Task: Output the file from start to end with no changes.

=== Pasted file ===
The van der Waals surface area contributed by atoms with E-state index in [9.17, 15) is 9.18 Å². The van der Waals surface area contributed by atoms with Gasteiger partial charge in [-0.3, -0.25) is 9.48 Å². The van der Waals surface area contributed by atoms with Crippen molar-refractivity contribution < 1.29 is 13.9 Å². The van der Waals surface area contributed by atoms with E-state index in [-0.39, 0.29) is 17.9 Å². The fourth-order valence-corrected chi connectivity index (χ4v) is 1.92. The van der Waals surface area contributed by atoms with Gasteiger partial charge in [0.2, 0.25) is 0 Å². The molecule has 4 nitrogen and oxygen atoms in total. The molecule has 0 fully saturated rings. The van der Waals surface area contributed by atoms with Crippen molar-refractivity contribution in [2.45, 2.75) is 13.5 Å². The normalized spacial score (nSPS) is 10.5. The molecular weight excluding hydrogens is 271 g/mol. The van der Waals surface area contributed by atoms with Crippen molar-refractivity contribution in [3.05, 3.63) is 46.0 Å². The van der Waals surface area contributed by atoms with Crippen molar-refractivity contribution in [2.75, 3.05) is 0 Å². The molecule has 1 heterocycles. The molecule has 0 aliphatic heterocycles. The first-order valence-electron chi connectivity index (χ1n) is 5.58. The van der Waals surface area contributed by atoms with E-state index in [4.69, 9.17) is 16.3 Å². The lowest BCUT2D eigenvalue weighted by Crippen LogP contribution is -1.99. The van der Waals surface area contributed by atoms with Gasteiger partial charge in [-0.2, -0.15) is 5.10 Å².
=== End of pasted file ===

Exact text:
The van der Waals surface area contributed by atoms with E-state index in [9.17, 15) is 9.18 Å². The van der Waals surface area contributed by atoms with Gasteiger partial charge in [-0.3, -0.25) is 9.48 Å². The van der Waals surface area contributed by atoms with Crippen molar-refractivity contribution < 1.29 is 13.9 Å². The van der Waals surface area contributed by atoms with E-state index in [-0.39, 0.29) is 17.9 Å². The fourth-order valence-corrected chi connectivity index (χ4v) is 1.92. The van der Waals surface area contributed by atoms with Gasteiger partial charge in [0.2, 0.25) is 0 Å². The molecule has 4 nitrogen and oxygen atoms in total. The molecule has 0 fully saturated rings. The van der Waals surface area contributed by atoms with Crippen molar-refractivity contribution in [2.45, 2.75) is 13.5 Å². The normalized spacial score (nSPS) is 10.5. The molecular weight excluding hydrogens is 271 g/mol. The van der Waals surface area contributed by atoms with Crippen molar-refractivity contribution in [3.05, 3.63) is 46.0 Å². The van der Waals surface area contributed by atoms with Crippen molar-refractivity contribution in [2.75, 3.05) is 0 Å². The molecule has 1 heterocycles. The molecule has 0 aliphatic heterocycles. The first-order valence-electron chi connectivity index (χ1n) is 5.58. The van der Waals surface area contributed by atoms with E-state index in [4.69, 9.17) is 16.3 Å². The lowest BCUT2D eigenvalue weighted by Crippen LogP contribution is -1.99. The van der Waals surface area contributed by atoms with Gasteiger partial charge in [-0.2, -0.15) is 5.10 Å².